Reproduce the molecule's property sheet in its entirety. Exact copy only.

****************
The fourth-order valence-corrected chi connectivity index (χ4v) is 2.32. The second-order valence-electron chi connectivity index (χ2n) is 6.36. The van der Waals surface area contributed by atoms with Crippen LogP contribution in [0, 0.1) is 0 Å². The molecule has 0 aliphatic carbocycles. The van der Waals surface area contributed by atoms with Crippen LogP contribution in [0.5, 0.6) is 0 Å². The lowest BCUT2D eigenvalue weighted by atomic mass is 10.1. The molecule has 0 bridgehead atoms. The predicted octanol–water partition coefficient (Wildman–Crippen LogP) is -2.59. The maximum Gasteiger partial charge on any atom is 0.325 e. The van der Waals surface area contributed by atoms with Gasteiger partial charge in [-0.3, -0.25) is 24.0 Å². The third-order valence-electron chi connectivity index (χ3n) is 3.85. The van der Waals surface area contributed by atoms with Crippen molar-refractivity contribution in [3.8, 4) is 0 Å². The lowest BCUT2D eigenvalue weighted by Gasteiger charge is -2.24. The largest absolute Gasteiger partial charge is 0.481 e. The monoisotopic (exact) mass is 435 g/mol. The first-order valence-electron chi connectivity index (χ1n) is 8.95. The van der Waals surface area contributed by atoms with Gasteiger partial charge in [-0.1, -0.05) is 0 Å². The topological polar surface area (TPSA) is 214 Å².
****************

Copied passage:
The fourth-order valence-corrected chi connectivity index (χ4v) is 2.32. The second-order valence-electron chi connectivity index (χ2n) is 6.36. The van der Waals surface area contributed by atoms with Crippen LogP contribution in [0, 0.1) is 0 Å². The molecule has 0 aliphatic carbocycles. The van der Waals surface area contributed by atoms with Crippen LogP contribution in [0.5, 0.6) is 0 Å². The lowest BCUT2D eigenvalue weighted by atomic mass is 10.1. The molecule has 0 bridgehead atoms. The predicted octanol–water partition coefficient (Wildman–Crippen LogP) is -2.59. The maximum Gasteiger partial charge on any atom is 0.325 e. The van der Waals surface area contributed by atoms with Gasteiger partial charge in [-0.3, -0.25) is 24.0 Å². The third-order valence-electron chi connectivity index (χ3n) is 3.85. The van der Waals surface area contributed by atoms with Crippen molar-refractivity contribution in [3.8, 4) is 0 Å². The lowest BCUT2D eigenvalue weighted by Gasteiger charge is -2.24. The largest absolute Gasteiger partial charge is 0.481 e. The monoisotopic (exact) mass is 435 g/mol. The first-order valence-electron chi connectivity index (χ1n) is 8.95. The van der Waals surface area contributed by atoms with Gasteiger partial charge in [-0.1, -0.05) is 0 Å². The topological polar surface area (TPSA) is 214 Å².